- Veröffentlicht: 16. Februar 2019
Ethical guidelines and legislative proposals at European level are urgently needed to ensure that the major socio-economic transformations triggered by artificial intelligence (AI) will lead to a better quality of life for European citizens, the European Committee of the Regions (CoR) states in an opinion drafted by Jan Trei (EE/EPP), Mayor of Viimsi Rural Municipality.
In a recent communication the European Commission sets out a European initiative on AI, aiming to boost the EU's technological and industrial capacity and AI uptake across the economy and to prepare for socio-economic changes it is bringing. However, EU's cities and regions regret that the proposed measures are not enough binding and ambitious and do not cover the public sector at local and regional level.
Rapporteur Jan Trei points out that, "by developing and automating local services, be it self-driving public transport or smart solutions in social welfare and health care, cities and regions participate in the development of local AI ecosystems. This includes applying artificial intelligence to e-government and to different e-services in education".
Trei's opinion, which was adopted at the CoR plenary session this week, stresses that the EU's various funding instruments, such as the European Structural and Investment Funds , Horizon Europe , Digital Europe and Erasmus , must be better dovetailed to advance artificial intelligence, and calls for a clear vision to this effect. It also underlines the importance of establishing digital innovation hubs in all EU regions and highlights that bolstering interregional cooperation through smart specialisation strategies would pave the way for artificial intelligence in both public and private sectors through demand-led innovation and collective solutions.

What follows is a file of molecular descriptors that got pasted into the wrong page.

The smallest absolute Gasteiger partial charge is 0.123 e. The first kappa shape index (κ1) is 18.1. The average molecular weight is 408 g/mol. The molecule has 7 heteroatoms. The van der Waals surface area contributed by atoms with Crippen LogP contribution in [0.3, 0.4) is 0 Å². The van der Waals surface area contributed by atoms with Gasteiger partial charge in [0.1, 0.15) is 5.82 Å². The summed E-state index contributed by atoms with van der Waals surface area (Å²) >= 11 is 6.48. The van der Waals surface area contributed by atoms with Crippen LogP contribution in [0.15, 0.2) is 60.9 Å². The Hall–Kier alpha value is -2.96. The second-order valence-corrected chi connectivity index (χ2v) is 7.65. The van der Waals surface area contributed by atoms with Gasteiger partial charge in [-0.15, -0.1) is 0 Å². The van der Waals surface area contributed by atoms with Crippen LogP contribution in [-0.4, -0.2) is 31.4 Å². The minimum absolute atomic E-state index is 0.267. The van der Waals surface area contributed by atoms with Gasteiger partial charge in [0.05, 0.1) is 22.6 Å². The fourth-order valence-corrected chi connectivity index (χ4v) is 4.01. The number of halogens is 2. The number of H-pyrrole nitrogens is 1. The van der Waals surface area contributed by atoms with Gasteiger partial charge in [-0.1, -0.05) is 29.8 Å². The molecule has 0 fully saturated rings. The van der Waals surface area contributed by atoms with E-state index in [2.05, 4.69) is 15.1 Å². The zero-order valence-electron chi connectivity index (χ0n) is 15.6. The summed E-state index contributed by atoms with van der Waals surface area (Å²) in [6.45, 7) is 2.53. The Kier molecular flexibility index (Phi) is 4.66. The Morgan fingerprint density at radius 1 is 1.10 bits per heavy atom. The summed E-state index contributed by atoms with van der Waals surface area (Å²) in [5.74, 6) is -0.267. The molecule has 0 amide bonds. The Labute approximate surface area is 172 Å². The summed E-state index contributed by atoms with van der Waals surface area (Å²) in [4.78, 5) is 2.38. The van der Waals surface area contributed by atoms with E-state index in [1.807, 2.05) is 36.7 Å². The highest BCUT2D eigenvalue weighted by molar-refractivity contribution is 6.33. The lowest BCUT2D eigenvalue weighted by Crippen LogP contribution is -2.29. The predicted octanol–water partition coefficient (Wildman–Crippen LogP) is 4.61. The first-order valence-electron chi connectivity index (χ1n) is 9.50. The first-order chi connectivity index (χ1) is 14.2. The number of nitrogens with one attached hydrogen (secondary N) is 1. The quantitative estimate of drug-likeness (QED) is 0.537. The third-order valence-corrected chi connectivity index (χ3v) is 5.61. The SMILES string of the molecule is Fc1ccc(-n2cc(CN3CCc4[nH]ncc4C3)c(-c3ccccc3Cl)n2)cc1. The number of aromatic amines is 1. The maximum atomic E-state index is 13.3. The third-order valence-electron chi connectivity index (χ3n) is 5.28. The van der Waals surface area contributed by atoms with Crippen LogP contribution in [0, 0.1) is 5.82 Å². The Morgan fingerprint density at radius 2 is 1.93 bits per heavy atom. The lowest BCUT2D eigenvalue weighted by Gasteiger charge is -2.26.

While recognising the huge added value AI can create through new goods, services and innovations, the CoR considers it crucial to guarantee privacy and the rights of the individual. The opinion also underlines that local and regional authorities must be given retraining opportunities and financial resources so that retraining can be organised in relation to those jobs that will be transformed or cease to exist because of artificial intelligence.
Quelle/Source: Insurance News Net, 07.02.2019